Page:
TAYLOR: Now I may have been new to the game of love, but it didn't take me long to figure out that we weren't playing the same game. Dana was playing bridge and chess and backgammon all at the same time. I was hitting rocks with hammers. Yet, just about the time I was learning how to hold my own, I was blinded by a bright light not unlike what I imagined Saul experienced on the road to Damascus. Only instead of God's voice, I heard Brother Benji's. And to this day, I don't know how he found us or how even knew we were missing. But he had caught us at play on the fields of love, and he promptly called the game on account of darkness in our souls.

And so the long, slow walk back to his office. He sat us down and shut the door, took off his thick glasses and tossed them on his desk. He rubbed his wee little face, rubbed it again. I looked at Dana. She looked at me. Silence. You should be ashamed, he said. Ashamed. This is God's house, a place of worship, and you two have turned it into a den of iniquity. Thus began an impromptu sermon on the evils of the flesh. And as he spoke, I was struck by two almost simultaneous revelations. One, for the first time in my life, I was a fornicator.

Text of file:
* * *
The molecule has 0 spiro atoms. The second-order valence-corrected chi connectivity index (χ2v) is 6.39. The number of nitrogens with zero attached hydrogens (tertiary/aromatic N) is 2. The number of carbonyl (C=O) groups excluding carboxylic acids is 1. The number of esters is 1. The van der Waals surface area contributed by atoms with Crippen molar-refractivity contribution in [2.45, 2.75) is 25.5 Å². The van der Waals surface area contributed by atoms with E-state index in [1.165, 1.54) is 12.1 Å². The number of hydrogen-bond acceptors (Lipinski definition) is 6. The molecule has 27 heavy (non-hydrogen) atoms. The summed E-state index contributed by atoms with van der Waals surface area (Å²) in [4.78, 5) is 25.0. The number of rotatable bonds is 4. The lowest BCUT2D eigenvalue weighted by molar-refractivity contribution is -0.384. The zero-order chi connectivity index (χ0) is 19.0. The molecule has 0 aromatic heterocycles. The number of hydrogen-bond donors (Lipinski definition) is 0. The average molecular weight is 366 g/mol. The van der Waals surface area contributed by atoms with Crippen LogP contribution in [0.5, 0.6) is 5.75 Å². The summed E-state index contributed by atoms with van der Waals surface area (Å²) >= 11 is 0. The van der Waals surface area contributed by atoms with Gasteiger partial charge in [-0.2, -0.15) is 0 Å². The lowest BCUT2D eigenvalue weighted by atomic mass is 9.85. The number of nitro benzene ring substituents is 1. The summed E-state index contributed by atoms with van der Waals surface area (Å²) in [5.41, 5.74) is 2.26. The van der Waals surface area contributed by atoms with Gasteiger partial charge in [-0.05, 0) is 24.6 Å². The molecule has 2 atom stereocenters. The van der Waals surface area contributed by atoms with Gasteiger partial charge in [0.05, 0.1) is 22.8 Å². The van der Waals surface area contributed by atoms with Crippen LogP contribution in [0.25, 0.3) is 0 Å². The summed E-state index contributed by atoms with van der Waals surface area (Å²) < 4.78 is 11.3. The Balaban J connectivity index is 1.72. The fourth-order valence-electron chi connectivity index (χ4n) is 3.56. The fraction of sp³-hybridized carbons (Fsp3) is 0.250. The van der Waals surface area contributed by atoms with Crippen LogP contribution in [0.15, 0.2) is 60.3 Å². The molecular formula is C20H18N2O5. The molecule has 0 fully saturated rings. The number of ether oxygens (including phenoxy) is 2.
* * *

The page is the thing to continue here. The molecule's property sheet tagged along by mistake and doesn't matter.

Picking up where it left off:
TAYLOR: Two, I should not have been quite so happy about it.


TAYLOR: I had committed a real, live, grown-up sin, and it was all I could do to keep the smile in my heart from reaching my face. But my parents didn't take me to church every Wednesday and twice on Sunday for nothing. My temporary euphoria was replaced by the cold and creeping feeling that now, after 14 years, all 10 of the commandments were suddenly in play. Instead of just keeping the Sabbath holy and honoring my mom and dad, now I had to watch out for coveting my neighbor's wife, along with bearing false witness - whatever that was - and murdering and thieving and adultery. A whole new world was opening up, and I was afraid it was going to swallow me whole. Are you listening, Brother Benji said. Yes, sir. Then he gave us the options - call our parents or option two. And so it came to pass that option number two lead us back to the Fellowship Hall to a small, raised stage in the front of the room.